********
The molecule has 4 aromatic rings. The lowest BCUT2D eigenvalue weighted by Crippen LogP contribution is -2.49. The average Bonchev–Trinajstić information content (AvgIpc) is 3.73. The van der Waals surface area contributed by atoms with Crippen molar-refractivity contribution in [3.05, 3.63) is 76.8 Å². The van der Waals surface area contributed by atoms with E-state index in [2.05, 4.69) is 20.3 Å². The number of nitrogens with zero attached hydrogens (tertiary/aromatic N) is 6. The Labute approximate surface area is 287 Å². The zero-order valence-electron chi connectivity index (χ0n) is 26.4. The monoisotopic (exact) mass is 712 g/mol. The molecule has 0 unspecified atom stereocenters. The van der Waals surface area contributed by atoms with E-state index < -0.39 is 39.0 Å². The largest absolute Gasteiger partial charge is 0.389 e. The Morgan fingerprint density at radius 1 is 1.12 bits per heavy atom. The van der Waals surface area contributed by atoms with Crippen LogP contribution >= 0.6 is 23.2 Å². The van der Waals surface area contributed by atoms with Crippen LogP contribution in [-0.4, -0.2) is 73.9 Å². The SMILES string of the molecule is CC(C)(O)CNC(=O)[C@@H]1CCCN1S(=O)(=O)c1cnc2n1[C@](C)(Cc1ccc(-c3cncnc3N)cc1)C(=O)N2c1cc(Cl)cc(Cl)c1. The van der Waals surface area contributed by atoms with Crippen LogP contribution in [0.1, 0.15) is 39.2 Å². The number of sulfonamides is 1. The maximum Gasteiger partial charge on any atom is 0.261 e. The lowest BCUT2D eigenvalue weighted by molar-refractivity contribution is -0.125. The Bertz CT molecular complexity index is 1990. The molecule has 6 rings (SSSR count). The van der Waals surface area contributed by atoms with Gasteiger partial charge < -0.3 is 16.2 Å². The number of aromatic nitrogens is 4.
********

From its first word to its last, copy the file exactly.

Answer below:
The molecule has 4 aromatic rings. The lowest BCUT2D eigenvalue weighted by Crippen LogP contribution is -2.49. The average Bonchev–Trinajstić information content (AvgIpc) is 3.73. The van der Waals surface area contributed by atoms with Crippen molar-refractivity contribution in [3.05, 3.63) is 76.8 Å². The van der Waals surface area contributed by atoms with E-state index in [2.05, 4.69) is 20.3 Å². The number of nitrogens with zero attached hydrogens (tertiary/aromatic N) is 6. The Labute approximate surface area is 287 Å². The zero-order valence-electron chi connectivity index (χ0n) is 26.4. The monoisotopic (exact) mass is 712 g/mol. The molecule has 0 unspecified atom stereocenters. The van der Waals surface area contributed by atoms with E-state index < -0.39 is 39.0 Å². The largest absolute Gasteiger partial charge is 0.389 e. The Morgan fingerprint density at radius 1 is 1.12 bits per heavy atom. The van der Waals surface area contributed by atoms with Crippen LogP contribution >= 0.6 is 23.2 Å². The van der Waals surface area contributed by atoms with Crippen LogP contribution in [-0.4, -0.2) is 73.9 Å². The SMILES string of the molecule is CC(C)(O)CNC(=O)[C@@H]1CCCN1S(=O)(=O)c1cnc2n1[C@](C)(Cc1ccc(-c3cncnc3N)cc1)C(=O)N2c1cc(Cl)cc(Cl)c1. The van der Waals surface area contributed by atoms with Crippen LogP contribution in [0.1, 0.15) is 39.2 Å². The number of sulfonamides is 1. The maximum Gasteiger partial charge on any atom is 0.261 e. The lowest BCUT2D eigenvalue weighted by molar-refractivity contribution is -0.125. The Bertz CT molecular complexity index is 1990. The molecule has 6 rings (SSSR count). The van der Waals surface area contributed by atoms with Gasteiger partial charge < -0.3 is 16.2 Å². The number of aromatic nitrogens is 4.